Gish was born in Springfield, Ohio, to Mary Robinson McConnell (1875-1948) (an Episcopalian) and James Leigh Gish (1872-1912) (who was of German Lutheran descent). She had a younger sister, Dorothy. The first several generations of Gishes were Dunkard ministers. Her great-great-great-grandfather came to America on the ship Pennsylvania Merchant in 1733 and received a land grant from William Penn. Her great-great-grandfather fought in the American Revolutionary War and is buried in a cemetery in Pennsylvania for such soldiers. Letters between Gish and a Pennsylvania college professor indicate that her knowledge of her family background was limited. Gish’s father left the family before she was old enough to remember him; her mother then took up acting to support the family. The family moved to East St. Louis, Illinois, where they lived for several years with Lillian’s aunt and uncle, Henry and Rose McConnell. Their mother opened the Majestic Candy Kitchen, and the girls helped sell popcorn and candy to patrons of the old Majestic Theater, located next door. The girls attended St. Henry’s School, where they acted in school plays.
The girls were living with their aunt Emily in Massillon, Ohio, when they were notified by their uncle that their father, James, was gravely ill in Oklahoma. Lillian traveled to Shawnee, Oklahoma, to see her father, who by then was institutionalized in an Oklahoma City hospital. She saw him briefly and stayed with her aunt and uncle, Alfred Grant and Maude Gish, in Shawnee and attended school there. She wrote to her sister Dorothy that she was thinking of staying and finishing high school and then going to college, but she missed her family. Her father died in Norman, Oklahoma, January 9, 1912, and, soon after, Lillian returned to Ohio. When the theater next to the candy store burned down, the family moved to New York where the girls became good friends with a next door neighbor, Gladys Smith. Gladys was a child actress who did some work for director D. W. Griffith and later took the stage name Mary Pickford. When Lillian and Dorothy were old enough, they joined the theatre, often traveling separately in different productions. They also took modeling jobs, with Lillian posing for artist Victor Maurel in exchange for voice lessons. In 1912, their friend Mary Pickford introduced the sisters to D. W. Griffith and helped get them contracts with Biograph Studios. Lillian Gish would soon become one of America’s best-loved actresses. Although she was already nineteen, she gave her age as 16 to the studio.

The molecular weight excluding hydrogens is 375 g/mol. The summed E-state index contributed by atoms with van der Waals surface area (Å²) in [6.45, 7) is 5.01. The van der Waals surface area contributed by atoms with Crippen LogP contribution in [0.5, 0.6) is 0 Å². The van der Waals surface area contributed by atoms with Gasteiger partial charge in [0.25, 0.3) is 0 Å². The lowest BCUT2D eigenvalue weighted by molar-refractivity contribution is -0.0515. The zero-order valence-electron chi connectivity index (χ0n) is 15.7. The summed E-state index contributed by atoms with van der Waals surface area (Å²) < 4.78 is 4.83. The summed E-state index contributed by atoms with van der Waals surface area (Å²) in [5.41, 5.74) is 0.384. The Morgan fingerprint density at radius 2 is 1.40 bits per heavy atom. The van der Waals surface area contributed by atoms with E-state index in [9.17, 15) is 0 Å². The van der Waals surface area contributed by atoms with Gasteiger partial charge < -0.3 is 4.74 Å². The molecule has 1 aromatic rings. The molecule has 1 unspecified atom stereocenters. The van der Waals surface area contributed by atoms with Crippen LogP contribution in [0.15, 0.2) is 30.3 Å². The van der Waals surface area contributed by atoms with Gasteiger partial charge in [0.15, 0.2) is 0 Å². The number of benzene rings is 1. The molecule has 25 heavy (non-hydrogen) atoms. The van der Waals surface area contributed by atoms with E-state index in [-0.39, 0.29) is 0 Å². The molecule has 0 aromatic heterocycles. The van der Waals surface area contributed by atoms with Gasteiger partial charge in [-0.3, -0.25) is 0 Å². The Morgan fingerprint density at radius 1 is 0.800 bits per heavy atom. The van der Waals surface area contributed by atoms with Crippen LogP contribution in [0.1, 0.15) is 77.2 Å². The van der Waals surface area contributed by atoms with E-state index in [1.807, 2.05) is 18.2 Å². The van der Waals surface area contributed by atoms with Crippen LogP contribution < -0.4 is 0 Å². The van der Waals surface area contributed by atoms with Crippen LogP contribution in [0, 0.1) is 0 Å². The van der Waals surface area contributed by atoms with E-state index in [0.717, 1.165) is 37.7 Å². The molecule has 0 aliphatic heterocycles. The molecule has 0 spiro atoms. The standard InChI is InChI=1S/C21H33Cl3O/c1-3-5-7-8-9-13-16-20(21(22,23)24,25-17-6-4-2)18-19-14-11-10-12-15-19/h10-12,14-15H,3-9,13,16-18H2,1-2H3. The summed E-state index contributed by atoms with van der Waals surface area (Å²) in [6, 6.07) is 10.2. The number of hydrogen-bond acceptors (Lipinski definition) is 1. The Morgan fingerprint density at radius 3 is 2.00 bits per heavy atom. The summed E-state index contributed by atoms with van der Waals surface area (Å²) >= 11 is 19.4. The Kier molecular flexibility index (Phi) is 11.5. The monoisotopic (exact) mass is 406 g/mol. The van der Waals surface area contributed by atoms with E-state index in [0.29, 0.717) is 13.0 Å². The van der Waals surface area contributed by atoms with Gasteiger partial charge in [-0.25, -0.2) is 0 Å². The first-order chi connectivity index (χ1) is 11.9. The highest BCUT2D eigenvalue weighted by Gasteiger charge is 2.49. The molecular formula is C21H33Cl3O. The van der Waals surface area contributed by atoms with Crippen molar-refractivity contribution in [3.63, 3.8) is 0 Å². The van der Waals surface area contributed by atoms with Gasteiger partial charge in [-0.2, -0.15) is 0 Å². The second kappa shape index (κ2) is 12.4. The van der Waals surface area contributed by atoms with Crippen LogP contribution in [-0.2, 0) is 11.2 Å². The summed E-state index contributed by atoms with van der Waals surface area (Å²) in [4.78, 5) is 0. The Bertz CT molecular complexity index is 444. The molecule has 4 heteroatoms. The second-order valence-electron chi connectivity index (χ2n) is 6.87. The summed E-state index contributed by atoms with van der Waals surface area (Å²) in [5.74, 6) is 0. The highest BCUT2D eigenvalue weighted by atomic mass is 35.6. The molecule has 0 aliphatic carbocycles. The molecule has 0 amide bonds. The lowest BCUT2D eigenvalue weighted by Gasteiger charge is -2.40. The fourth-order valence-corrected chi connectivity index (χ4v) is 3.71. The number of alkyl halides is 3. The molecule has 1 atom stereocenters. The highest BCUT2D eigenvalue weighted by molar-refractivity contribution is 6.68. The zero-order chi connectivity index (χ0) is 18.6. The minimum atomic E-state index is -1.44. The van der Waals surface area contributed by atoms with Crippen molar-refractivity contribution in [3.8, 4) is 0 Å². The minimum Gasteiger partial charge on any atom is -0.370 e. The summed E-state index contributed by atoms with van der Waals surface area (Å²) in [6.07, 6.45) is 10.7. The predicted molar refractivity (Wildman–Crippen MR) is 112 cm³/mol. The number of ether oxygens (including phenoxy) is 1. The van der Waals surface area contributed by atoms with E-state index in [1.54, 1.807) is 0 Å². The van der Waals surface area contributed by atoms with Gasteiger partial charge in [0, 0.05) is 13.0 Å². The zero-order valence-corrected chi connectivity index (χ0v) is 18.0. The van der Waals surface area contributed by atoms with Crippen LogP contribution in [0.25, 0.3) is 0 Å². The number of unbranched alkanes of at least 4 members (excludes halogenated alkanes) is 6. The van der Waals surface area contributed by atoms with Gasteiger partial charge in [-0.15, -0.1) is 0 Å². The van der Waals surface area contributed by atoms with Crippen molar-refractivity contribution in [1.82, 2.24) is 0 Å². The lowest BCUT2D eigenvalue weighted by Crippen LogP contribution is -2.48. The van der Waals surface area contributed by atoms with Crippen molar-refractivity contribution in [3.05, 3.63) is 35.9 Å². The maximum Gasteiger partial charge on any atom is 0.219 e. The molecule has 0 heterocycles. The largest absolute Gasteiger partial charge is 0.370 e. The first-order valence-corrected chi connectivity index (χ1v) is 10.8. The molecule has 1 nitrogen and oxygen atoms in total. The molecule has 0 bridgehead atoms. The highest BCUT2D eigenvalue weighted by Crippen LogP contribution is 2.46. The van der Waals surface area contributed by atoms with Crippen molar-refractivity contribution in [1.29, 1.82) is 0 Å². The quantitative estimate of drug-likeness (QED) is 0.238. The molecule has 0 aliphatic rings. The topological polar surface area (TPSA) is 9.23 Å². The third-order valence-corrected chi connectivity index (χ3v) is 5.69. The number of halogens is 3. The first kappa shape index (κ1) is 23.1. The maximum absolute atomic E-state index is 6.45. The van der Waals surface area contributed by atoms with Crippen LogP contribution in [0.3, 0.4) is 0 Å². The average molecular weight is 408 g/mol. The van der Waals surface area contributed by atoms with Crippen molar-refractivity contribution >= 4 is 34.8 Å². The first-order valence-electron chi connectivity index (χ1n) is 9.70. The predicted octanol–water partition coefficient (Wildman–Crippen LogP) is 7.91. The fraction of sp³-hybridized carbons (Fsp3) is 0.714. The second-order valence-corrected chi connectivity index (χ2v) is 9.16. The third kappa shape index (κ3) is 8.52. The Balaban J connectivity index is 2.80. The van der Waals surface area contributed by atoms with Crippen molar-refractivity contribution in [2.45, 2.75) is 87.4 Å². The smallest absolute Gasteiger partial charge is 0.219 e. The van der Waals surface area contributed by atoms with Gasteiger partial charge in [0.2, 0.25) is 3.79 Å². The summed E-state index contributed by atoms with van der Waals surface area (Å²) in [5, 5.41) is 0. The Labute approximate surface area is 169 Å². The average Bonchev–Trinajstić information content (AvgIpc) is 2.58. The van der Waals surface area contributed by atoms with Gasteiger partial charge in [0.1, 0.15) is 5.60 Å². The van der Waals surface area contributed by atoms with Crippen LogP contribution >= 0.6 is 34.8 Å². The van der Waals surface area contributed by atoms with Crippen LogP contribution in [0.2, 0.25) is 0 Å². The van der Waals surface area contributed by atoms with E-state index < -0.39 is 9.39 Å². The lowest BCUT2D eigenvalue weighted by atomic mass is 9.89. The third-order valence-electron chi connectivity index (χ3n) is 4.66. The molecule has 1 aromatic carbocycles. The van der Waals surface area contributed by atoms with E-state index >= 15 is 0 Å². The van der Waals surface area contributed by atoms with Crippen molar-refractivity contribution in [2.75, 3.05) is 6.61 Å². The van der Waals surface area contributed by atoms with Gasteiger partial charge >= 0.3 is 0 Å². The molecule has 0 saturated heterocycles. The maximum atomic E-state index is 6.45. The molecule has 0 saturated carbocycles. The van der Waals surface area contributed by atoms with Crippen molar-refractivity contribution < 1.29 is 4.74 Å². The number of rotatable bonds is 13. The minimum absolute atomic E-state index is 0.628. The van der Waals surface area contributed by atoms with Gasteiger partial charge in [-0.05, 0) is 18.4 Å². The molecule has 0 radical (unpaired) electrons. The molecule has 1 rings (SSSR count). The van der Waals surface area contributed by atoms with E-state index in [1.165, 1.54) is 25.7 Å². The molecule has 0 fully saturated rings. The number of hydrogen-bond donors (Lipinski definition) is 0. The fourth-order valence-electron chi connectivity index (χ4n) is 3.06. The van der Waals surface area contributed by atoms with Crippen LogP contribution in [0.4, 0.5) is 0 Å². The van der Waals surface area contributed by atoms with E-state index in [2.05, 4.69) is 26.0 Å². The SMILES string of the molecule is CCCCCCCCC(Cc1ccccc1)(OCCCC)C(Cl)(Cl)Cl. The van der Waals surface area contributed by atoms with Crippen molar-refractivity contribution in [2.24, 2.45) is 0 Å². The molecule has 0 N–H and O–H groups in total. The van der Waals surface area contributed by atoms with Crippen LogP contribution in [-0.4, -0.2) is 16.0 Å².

The sisters debuted in Griffith’s short film An Unseen Enemy (1912). Lillian went on to star in many of Griffith’s most acclaimed films, including The Birth of a Nation (1915), Intolerance (1916), Broken Blossoms (1919), Way Down East (1920), and Orphans of the Storm (1921). One of the enduring images of Gish’s silent film years is the climax of the melodramatic Way Down East, in which Gish’s character floats unconscious on an ice floe towards a raging waterfall, her long hair trailing in the water. Having appeared in over 25 short films and features in her first two years as a movie actress, Lillian became a major star, becoming known as “The First Lady of the Silent Screen” and appearing in lavish productions, frequently of literary works such as The Scarlet Letter. MGM released her from her contract in 1928 after the failure of The Wind (1928), now recognized by many as among her finest performances and one of the most distinguished works of the late silent period. She directed one film, Remodeling Her Husband (1920), when D. W. Griffith took his unit on location. He told Gish that he thought the crew would work harder for a girl. Gish never directed again, telling reporters at the time that directing was a man’s job. With her debut in talkies only moderately successful, she acted on the stage for the most part in the 1930s and early 1940s, appearing in roles as varied as Ophelia in Guthrie McClintic’s landmark 1936 production of Hamlet (with John Gielgud and Judith Anderson) and Marguerite in a limited run of La Dame aux Camélias. Of the former, she said, with pride, “I played a lewd Ophelia!”